105 F

Davis, California

Tuesday, July 23, 2024

Culture Corner

The Arts Desk’s weekly picks for movies, TV, music and more 

By VIVI KIM — arts@theaggie.org

Album: “Tradition” by Monsune (2019)

This album, which is R&B singer-songwriter Monsune’s debut EP and latest release, is filled with an eclectic set of sounds ranging from soft acoustic to psychedelic guitar arrangements. It uses a variety of samples and draws inspiration from artists of several genres, including hip-hop and alternative pop. “Mountain,” one of my favorites of the five-track album, is an interesting blend of both soft, subdued vocals and a vibrant, distorted guitar instrumental, abruptly switching between the two throughout the song. In an interview with Ones to Watch, Monsune describes the album as embodying the chaotic transition from adolescence to adulthood, where just about anything can be pieced into a confusing yet novel combination of ideas. If you are looking for a versatile and collectively soulful set of indie tracks, I recommend giving this album a listen. 


Movie: “Weathering With You” by Makoto Shinkai (2019)

In honor and anticipation of Makoto Shinkai’s upcoming film, I recommend watching one of his past celebrated works, “Weathering With You,” a visually astounding animated fantasy that truly lives up to the name of the distinguished Japanese director. The film tells the story of Hodaka Morishima, a poor high school runaway, and Hina Amano, a young orphan with the miraculous ability to manipulate the weather. As Tokyo is flooded with unceasing rain and is in desperate need of a clear sky, the two meet and turn Hina’s gift into a traveling weather service. Shinkai builds an engaging story while also incorporating themes of old Japanese myth, culture and geography. Melancholic yet spirited and overall beautifully illustrated, this film is equally worth watching now or saving for a rainy day.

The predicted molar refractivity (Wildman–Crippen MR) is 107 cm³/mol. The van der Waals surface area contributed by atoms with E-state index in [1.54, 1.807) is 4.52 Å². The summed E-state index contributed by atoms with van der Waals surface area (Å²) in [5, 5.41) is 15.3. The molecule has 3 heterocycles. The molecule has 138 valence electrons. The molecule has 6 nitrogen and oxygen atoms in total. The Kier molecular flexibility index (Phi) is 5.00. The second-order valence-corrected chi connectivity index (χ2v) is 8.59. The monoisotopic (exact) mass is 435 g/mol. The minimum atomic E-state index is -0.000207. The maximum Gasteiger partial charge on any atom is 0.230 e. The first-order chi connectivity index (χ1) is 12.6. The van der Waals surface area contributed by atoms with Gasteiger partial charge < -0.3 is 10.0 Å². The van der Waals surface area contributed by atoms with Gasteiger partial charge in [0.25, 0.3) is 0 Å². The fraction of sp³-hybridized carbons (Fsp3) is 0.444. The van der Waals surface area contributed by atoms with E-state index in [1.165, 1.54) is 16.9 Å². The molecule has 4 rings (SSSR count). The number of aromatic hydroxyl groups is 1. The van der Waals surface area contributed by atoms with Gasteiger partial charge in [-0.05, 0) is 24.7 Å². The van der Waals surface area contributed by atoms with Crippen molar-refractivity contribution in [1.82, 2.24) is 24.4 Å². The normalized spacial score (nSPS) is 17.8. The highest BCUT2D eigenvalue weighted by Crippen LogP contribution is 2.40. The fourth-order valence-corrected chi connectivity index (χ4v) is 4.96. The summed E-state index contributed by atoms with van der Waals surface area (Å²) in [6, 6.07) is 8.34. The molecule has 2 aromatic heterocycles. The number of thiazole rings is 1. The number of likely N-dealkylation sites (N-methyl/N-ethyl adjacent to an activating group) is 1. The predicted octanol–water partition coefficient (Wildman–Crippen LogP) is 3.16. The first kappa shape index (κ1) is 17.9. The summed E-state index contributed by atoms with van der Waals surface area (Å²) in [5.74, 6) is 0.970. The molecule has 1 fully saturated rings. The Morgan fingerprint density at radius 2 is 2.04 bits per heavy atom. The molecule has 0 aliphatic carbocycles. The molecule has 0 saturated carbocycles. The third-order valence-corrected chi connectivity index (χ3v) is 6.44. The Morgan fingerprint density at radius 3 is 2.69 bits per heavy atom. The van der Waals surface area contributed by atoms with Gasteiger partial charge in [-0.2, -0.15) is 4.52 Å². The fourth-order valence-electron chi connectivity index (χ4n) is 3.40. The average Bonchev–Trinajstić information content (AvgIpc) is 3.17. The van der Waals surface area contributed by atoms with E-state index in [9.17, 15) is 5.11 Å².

Book: “The Time Machine” by H. G. Wells (1895)

Considered a pioneering work of science fiction, H. G. Wells’s novel “The Time Machine” is a must-read for sci-fi enthusiasts and casual book lovers alike. The story is both an inspiring time travel classic and a social commentary on emerging concepts of the late 1800s. An anonymous scientist sends himself to the year 802,701 A.D., where he discovers two evolved species living in what was once 19th-century London. The Upperworld society of Eloi is depicted as a gentle and frail group of creatures, preyed upon by the grossly inhuman Underworld society of Morlocks. Wells uses these two groups to illustrate his views on class division, social degeneration, a world refined by natural selection and the impending dangers of human civilization. Despite the heavy themes, I’d say the novel is a fairly short read and definitely worthwhile.


TV Show: “Hellbound” (2021)

Endlessly thought-provoking, cynical and verging on philosophical, the fantasy horror drama “Hellbound” is perfect for those unafraid to explore darker genres. Through two compelling story arcs, it takes a strong jab at themes of mortality, religion, justice and corruption. To sum up the brutal exposition of this series in a single question: What would you do if death literally came knocking on your door? Or, rather, stampeding from the depths of hell and vigorously pummeling down your door? It’s a horrifying reality to imagine but entertaining nonetheless. What truly marveled me about the show is how it took this seemingly outlandish plot and formulated a narrative that was complex and full of conviction, speaking to audiences about the power of mass manipulation. Following the first episode is a disturbing plot twist and a tear-jerking cliffhanger as the season finale, both making the series worth a watch.


Written by: Vivi Kim — arts@theaggie.org